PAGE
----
8.2.19

Article #2 in the New Business Owner Series

Toby Kaye, CPA/ABV

Excitement is surging through your veins. All potential obstacles are conquerable. Opportunities for success are everywhere. How do you maintain this excitement as you grow? 

You have a unique chance upon starting a business to give that enthusiasm staying power by outlining your vision. Tap into the reason that you created the company. You, your customers, employees, management, and vendors can look to it as a guiding light and inspiration. The more you can define and illustrate this initial spark of innovation, the more the vision can act as a glue for your company.

The vision should elicit emotion and be based on a deeper purpose. 

People act based on emotion. Employees put in extra effort. Customers make the decision to buy. What emotional need is your business providing for your employee and customer that they are thirsting for? 

As mentioned in John Sculley’s book “Odyssey,” Steve Jobs was trying to lure Sculley from another major company. Jobs spoke to him multiple times about all the logical reasons to make a move, such as considerable compensation, great people, etc. He declined. Until Jobs stated the famous line “Do you want to spend the rest of your life selling sugared water, or do you want a chance to change the world?” Who could say no to that opportunity? In the end, they did bring personal computers to the masses and changed the world forever. Your vision should speak to the natural human desire to pursue a broader noble cause.

Imagine yourself in 10 years running this business as a scaled-up thriving enterprise. How would the lives of your customers be improved? How would your local community be impacted? How would you have changed the world? How would you be a different person? Success as a business owner is not only measured by the growth of the company, but also by you growing as a mentor, salesperson, visionary, teacher, manager.

This exercise should provide you with the content to create your goals and the motivation to hit them.  Repeat this visioning exercise periodically to maintain the energy and to reconfirm your long-term goals.  Some shortsighted people don’t set goals. They may fear failing to meet the goals, or they may be caught up putting out the latest business fire alarms. You will see a robust return on time spent thinking about the company’s goals.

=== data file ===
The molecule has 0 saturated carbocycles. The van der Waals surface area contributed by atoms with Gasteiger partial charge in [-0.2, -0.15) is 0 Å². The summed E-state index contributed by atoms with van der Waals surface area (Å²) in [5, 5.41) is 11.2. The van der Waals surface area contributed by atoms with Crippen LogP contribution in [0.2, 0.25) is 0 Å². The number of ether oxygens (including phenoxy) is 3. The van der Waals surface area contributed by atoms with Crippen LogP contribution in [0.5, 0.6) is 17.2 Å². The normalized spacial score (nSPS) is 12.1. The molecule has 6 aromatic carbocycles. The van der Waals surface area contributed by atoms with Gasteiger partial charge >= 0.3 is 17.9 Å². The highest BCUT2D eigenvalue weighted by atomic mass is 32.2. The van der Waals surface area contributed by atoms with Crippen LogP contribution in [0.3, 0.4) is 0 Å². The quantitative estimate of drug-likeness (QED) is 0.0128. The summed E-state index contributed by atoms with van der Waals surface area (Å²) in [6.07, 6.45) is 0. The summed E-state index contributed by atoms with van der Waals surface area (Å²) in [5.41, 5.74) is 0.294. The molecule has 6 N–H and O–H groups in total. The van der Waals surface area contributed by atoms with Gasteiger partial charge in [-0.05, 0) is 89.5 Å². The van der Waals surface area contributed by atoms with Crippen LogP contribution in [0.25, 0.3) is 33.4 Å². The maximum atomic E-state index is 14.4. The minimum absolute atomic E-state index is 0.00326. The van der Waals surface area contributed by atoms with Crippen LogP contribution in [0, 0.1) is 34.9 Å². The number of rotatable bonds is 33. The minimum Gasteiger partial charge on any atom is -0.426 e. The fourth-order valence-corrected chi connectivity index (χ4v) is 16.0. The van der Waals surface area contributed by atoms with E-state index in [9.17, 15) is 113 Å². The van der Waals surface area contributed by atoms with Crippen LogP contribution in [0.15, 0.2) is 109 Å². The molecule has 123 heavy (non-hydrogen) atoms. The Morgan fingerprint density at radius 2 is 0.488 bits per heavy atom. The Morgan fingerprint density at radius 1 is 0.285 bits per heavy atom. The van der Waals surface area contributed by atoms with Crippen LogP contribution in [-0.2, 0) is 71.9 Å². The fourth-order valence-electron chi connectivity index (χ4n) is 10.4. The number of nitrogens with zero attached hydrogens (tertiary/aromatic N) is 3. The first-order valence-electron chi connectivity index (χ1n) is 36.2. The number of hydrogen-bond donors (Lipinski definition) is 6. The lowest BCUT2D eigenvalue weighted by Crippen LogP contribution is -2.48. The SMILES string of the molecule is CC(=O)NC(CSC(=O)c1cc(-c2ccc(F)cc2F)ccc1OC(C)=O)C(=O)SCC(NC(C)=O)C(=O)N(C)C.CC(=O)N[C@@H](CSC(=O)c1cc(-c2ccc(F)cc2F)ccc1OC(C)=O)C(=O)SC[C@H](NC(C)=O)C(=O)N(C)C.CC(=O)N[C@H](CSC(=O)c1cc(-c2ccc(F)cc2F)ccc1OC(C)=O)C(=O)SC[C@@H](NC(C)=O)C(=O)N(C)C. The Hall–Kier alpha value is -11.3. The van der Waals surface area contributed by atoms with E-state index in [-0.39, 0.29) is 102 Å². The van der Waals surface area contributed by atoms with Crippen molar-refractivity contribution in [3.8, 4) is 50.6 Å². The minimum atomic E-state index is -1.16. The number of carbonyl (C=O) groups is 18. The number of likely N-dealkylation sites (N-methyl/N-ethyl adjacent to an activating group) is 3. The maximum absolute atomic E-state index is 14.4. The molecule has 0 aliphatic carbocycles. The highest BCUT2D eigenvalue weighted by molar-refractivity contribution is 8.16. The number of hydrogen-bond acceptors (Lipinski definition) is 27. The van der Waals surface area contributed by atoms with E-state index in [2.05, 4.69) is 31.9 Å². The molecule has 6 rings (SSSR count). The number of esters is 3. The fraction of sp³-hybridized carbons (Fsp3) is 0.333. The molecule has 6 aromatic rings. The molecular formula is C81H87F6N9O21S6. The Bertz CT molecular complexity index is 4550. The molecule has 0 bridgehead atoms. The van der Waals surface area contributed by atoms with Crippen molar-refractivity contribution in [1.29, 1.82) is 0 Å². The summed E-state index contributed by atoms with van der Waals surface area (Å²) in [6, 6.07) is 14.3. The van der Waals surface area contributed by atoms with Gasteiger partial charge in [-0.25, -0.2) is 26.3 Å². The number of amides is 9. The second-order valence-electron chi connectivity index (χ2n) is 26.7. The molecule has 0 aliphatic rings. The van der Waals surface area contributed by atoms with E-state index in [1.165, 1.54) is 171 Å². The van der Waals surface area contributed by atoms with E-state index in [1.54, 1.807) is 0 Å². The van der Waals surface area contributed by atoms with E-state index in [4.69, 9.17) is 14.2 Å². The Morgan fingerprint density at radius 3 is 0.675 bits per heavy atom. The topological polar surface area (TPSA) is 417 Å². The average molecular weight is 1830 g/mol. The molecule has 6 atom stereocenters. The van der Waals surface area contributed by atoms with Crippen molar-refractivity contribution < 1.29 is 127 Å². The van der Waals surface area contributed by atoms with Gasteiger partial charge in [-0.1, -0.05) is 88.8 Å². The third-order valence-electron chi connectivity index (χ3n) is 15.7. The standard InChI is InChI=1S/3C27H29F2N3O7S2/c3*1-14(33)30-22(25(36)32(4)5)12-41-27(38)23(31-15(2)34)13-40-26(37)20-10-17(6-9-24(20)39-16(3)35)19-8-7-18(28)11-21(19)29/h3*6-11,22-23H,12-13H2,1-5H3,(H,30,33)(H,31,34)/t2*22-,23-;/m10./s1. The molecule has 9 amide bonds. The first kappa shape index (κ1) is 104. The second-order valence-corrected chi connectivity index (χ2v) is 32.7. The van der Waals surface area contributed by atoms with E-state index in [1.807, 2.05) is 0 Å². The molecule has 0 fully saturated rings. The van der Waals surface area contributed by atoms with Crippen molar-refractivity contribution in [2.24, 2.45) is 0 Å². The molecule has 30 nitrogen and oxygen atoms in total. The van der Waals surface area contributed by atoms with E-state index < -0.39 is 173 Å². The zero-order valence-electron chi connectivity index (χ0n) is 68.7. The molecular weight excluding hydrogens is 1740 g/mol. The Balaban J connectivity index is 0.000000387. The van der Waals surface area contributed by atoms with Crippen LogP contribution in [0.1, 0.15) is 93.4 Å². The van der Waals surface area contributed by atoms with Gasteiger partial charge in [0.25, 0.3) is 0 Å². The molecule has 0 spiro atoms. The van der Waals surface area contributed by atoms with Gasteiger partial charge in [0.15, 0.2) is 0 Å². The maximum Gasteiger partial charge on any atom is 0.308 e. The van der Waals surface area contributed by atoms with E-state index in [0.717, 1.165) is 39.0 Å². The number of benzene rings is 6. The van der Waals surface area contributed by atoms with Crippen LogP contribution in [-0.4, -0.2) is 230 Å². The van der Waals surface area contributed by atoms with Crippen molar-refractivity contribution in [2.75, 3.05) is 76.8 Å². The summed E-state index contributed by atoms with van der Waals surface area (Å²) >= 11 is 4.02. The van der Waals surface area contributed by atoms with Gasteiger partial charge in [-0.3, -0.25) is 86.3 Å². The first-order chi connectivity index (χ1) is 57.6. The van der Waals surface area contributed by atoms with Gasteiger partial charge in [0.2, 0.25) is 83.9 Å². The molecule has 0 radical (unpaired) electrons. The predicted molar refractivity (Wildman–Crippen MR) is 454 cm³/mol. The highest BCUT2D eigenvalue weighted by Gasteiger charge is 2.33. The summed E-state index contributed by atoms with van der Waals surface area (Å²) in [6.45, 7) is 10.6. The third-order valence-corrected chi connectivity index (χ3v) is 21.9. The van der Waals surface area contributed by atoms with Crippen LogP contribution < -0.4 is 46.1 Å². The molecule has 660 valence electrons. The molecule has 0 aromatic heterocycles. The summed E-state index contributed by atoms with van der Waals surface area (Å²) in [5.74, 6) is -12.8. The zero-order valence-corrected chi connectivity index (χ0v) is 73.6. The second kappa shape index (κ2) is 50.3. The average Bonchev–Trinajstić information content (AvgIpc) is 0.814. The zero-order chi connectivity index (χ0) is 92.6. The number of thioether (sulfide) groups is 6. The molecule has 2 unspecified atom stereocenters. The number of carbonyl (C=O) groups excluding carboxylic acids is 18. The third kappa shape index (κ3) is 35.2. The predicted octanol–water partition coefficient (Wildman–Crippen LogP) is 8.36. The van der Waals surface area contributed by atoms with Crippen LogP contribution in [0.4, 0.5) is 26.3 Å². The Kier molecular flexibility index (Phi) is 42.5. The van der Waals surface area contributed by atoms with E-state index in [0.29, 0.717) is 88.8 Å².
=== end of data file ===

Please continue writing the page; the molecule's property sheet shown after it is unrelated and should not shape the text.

If your business vision is the light to guide you, goals are the track to get there. 

Goals for you and the business should be short term and long term. Detailed goals should be kept to a 1 – 3-year time frame as business conditions change rapidly. Longer-term goals should be broader. The goals should be revisited every three months to ensure they still reflect market conditions and the development of the company.

Do not fall into the trap of making the goals too easy. You and the business need to be pushed to excel to survive. Goals are not the determinant of success but should be used as a platform to grow and meet your potential for greatness.

Both personal and business-related goals should be shared with trusted mentors inside and outside the firm. These people will provide their view on the feasibility and relevance of the goals. These people can also hold you accountable for taking steps to meet the goals. The business-related purposes should also be shared with employees. The transparency will help to build trust and elicit valuable feedback. 

Now that you understand how your company will change the world and the steps you need to get there, you should consider your value proposition and your marketing message to the customer. Look out for our third article in the New Business Owner series: “Be at One with the Customer.” Contact me to brainstorm for a breakthrough if you are a new business owner struggling to outline your vision or select your goals.